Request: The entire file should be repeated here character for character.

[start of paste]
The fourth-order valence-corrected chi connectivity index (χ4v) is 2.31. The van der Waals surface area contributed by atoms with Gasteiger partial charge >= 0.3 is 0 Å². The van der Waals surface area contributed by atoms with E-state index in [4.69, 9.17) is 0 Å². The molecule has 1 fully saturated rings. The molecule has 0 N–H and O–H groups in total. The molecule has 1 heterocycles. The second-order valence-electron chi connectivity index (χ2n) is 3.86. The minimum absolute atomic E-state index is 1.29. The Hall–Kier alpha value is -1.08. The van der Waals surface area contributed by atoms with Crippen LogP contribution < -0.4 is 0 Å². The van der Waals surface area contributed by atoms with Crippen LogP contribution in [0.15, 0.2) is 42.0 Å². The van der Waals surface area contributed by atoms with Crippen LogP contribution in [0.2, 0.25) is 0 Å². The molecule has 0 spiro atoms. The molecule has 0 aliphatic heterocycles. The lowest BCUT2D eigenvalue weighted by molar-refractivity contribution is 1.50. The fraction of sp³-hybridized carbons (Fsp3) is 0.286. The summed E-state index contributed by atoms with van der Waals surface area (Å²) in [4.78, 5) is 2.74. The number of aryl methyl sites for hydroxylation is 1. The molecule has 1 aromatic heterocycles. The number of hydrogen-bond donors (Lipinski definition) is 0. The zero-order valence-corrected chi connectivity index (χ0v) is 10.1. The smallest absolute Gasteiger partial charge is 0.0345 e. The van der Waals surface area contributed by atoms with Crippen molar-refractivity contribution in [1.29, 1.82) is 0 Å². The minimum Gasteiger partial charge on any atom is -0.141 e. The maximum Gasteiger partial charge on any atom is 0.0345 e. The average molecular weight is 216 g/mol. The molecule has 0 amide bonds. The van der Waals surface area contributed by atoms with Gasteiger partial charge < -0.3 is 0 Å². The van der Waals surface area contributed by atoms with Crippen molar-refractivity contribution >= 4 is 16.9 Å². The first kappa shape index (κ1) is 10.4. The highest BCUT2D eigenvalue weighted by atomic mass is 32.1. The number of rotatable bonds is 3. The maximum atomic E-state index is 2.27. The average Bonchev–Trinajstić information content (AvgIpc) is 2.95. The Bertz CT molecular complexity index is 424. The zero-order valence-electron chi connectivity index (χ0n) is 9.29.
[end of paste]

The fourth-order valence-corrected chi connectivity index (χ4v) is 2.31. The van der Waals surface area contributed by atoms with Gasteiger partial charge >= 0.3 is 0 Å². The van der Waals surface area contributed by atoms with E-state index in [4.69, 9.17) is 0 Å². The molecule has 1 fully saturated rings. The molecule has 0 N–H and O–H groups in total. The molecule has 1 heterocycles. The second-order valence-electron chi connectivity index (χ2n) is 3.86. The minimum absolute atomic E-state index is 1.29. The Hall–Kier alpha value is -1.08. The van der Waals surface area contributed by atoms with Crippen LogP contribution < -0.4 is 0 Å². The van der Waals surface area contributed by atoms with Crippen LogP contribution in [0.15, 0.2) is 42.0 Å². The van der Waals surface area contributed by atoms with Crippen LogP contribution in [0.2, 0.25) is 0 Å². The molecule has 0 spiro atoms. The molecule has 0 aliphatic heterocycles. The lowest BCUT2D eigenvalue weighted by molar-refractivity contribution is 1.50. The fraction of sp³-hybridized carbons (Fsp3) is 0.286. The summed E-state index contributed by atoms with van der Waals surface area (Å²) in [4.78, 5) is 2.74. The number of aryl methyl sites for hydroxylation is 1. The molecule has 1 aromatic heterocycles. The number of hydrogen-bond donors (Lipinski definition) is 0. The zero-order valence-corrected chi connectivity index (χ0v) is 10.1. The smallest absolute Gasteiger partial charge is 0.0345 e. The van der Waals surface area contributed by atoms with Crippen molar-refractivity contribution in [1.29, 1.82) is 0 Å². The minimum Gasteiger partial charge on any atom is -0.141 e. The maximum Gasteiger partial charge on any atom is 0.0345 e. The average molecular weight is 216 g/mol. The molecule has 0 amide bonds. The van der Waals surface area contributed by atoms with Gasteiger partial charge < -0.3 is 0 Å². The van der Waals surface area contributed by atoms with Crippen molar-refractivity contribution >= 4 is 16.9 Å². The first kappa shape index (κ1) is 10.4. The highest BCUT2D eigenvalue weighted by atomic mass is 32.1. The number of rotatable bonds is 3. The maximum atomic E-state index is 2.27. The average Bonchev–Trinajstić information content (AvgIpc) is 2.95. The Bertz CT molecular complexity index is 424. The zero-order valence-electron chi connectivity index (χ0n) is 9.29.